The USDA, in its October Agricultural Production Report, Estimates of Global Agricultural Supply and Demand, and the September 1 Grain Stocks Report, increased its projections for production, the soybean yield and stocks. Soybean markets continue to experience strong demand, both globally and in the United States, despite USDA projections for a reduction in aggregate demand from 2020-2021 to 2021-2022. Demand for a new crop, if it were to materialize, would be the second highest on record. Soybean crushing reached record levels last year and is expected to reach the second highest level in 2021-2022. Soybean export sales for 2021-2022 closely followed those of 2016-17, the highest on record until last year, Rabobank said, and this market has some upside potential. Brazil’s spring towards another record soybean crop in 2021-2022 may have limited that potential. Estimates of the area planted were for an increase of 2.5% to 5%, and the forecast production was 141 million to 144 million tonnes compared to last year’s harvest of 137 million tonnes. However, the high costs and availability of fertilizers and other inputs were a concern for Brazilian growers, especially Roundup, given that 90% of Brazil’s soybean crop is Roundup-Ready varieties.

“USDA production projections have added to the bearish mood,” Rabobank said. “Better than expected returns and the ability to maintain profitable margins for this year and potentially next year are what is important. Market players remain in a sell mode, but there is an opportunity to lock in profitable margins and take some risk on the table. “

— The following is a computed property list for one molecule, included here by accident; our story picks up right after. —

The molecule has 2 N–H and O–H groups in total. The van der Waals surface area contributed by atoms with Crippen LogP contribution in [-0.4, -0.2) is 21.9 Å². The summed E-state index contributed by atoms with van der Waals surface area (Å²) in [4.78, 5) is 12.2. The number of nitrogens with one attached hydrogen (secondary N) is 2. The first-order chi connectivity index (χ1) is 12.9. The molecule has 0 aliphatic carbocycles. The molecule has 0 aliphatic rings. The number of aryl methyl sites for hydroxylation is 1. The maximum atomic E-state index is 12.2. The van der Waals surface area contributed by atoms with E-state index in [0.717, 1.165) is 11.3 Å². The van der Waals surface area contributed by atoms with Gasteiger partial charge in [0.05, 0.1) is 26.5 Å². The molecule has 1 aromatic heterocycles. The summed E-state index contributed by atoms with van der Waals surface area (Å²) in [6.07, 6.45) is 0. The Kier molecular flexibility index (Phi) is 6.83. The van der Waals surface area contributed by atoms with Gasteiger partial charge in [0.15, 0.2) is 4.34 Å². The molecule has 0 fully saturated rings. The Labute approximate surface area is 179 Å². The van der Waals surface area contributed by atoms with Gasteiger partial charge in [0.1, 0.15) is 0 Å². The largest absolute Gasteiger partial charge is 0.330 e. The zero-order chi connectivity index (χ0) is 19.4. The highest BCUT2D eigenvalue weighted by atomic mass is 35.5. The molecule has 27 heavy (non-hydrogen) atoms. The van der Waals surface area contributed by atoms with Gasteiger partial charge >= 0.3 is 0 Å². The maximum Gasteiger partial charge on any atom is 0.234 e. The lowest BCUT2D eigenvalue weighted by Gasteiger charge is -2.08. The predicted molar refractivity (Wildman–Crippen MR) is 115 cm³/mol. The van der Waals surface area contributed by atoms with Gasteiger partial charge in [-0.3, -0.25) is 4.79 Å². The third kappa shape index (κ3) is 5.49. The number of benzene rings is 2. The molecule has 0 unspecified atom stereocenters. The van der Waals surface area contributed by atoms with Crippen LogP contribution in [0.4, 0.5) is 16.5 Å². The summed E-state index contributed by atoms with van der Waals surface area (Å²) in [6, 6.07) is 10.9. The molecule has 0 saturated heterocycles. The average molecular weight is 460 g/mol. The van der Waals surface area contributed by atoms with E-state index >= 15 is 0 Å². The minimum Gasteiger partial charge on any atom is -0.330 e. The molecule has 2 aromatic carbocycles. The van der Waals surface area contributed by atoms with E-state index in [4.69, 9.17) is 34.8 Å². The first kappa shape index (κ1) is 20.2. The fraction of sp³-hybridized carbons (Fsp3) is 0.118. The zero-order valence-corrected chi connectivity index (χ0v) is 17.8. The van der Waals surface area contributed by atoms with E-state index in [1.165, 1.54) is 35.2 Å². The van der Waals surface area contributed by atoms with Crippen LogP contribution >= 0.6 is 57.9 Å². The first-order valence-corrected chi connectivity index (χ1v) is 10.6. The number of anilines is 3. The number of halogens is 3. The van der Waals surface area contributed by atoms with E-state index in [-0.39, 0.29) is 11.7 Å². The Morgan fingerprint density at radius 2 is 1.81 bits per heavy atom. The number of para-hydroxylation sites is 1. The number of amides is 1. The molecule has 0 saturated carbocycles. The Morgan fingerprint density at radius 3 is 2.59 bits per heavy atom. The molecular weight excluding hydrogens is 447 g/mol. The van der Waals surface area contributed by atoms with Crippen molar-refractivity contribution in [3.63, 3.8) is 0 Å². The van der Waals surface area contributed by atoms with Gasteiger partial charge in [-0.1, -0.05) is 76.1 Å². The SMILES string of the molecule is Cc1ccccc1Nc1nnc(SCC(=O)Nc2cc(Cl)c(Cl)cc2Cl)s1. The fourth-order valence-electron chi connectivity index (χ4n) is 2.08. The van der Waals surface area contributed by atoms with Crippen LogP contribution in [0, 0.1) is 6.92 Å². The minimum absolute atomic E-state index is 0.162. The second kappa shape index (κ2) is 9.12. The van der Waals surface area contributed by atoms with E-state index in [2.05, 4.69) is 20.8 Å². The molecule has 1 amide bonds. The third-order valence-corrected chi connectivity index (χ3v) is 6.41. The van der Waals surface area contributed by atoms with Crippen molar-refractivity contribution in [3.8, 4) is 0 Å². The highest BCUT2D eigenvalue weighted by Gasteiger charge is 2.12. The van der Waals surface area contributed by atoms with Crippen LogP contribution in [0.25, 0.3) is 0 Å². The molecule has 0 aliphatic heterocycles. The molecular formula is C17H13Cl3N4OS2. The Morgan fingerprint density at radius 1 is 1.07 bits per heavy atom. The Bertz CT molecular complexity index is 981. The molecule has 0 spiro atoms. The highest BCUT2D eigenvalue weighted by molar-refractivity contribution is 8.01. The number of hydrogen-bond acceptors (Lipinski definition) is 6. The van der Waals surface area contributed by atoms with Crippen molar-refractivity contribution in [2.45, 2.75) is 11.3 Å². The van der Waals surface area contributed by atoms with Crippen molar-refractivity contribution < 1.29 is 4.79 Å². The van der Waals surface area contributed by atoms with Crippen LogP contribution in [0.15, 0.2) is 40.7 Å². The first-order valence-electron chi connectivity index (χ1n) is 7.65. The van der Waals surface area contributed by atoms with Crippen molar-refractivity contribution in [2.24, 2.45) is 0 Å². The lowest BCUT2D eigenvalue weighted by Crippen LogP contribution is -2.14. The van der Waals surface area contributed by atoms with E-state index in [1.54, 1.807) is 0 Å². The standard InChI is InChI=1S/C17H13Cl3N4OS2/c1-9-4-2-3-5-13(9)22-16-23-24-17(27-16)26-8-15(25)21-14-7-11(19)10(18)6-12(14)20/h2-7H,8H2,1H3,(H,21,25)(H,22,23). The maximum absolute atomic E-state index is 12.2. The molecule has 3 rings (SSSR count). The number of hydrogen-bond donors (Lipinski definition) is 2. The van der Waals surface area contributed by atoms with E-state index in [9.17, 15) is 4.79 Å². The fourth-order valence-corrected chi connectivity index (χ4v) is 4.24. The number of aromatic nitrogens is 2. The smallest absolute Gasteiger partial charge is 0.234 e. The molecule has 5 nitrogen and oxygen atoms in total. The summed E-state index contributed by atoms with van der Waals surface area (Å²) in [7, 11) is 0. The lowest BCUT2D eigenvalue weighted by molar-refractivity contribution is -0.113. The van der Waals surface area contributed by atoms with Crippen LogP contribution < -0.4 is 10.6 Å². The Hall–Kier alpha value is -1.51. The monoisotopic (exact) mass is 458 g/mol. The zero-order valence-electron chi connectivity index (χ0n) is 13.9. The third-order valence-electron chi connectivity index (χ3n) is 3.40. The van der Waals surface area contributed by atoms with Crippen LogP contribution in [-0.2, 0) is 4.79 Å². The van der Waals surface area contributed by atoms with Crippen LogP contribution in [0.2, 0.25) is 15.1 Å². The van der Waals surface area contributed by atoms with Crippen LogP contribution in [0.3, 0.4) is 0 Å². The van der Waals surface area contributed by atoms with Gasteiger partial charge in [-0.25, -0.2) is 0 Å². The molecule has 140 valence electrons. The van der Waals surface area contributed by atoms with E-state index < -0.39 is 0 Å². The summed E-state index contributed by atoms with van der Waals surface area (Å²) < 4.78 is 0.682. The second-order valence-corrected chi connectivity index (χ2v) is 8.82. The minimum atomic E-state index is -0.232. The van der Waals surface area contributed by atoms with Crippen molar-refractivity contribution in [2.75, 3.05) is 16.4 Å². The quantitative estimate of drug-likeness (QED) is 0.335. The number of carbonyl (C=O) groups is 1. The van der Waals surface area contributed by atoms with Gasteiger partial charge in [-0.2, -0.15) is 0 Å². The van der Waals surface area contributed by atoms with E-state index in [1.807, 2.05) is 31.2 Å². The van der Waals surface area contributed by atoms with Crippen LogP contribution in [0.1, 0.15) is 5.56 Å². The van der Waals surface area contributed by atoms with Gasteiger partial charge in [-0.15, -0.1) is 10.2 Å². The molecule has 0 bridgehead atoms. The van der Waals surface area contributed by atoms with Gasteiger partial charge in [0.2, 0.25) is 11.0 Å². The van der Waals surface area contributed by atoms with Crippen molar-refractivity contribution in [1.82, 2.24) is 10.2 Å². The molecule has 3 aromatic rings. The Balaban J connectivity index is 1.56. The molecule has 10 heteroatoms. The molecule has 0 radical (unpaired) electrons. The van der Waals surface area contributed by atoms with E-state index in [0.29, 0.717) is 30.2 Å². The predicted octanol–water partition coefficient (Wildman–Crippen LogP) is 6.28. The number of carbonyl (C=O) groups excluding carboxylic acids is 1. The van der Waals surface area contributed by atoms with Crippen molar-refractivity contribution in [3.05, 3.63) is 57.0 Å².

Supply side constraints continue to challenge the economic recovery, in particular supply chain disruptions and a widespread labor shortage. An emerging shortage of natural gas amid expectations that U.S. production will remain below pre-COVID levels could have a significant impact on the economy, according to the report, affecting the production of ethanol, aluminum, gasoline, etc. fertilizers, plastics and food packaging. Higher inflation and lower GDP are expected to follow the decline in consumption and investment, as supply chain limitations slow economic activity and push up prices.

Logistics have started to normalize, but there is still a long way to go, Rabobank said. The containerized freight market fell in September, with carriers offering deep discounts to fill container ships outbound from China to North America at the last minute. Carriers have responded to the decline by imposing various surcharges of up to $ 8,500 per 40-foot container. These prices were to stabilize “at a higher equilibrium between the middle and the end of 2022”.

Extended port hours have been instituted in Southern California in an effort to reduce congestion at West Coast ports. In the first month that followed, few trucks picked up containers during the extended hours. The plan could work if truckers and the warehouse started operating at the same extended hours, Rabobank said.

Despite the congestion, shippers and operators are moving goods at record rates despite the challenges. The United States has reached record levels of imports and exports. Imports increased by 10% in the first eight months of 2021 compared to the same period in 2019 and by 23% compared to 2020. Exports during this period increased by 3% compared to 2019 and by 24% over 2020 in US dollars, Rabobank mentioned.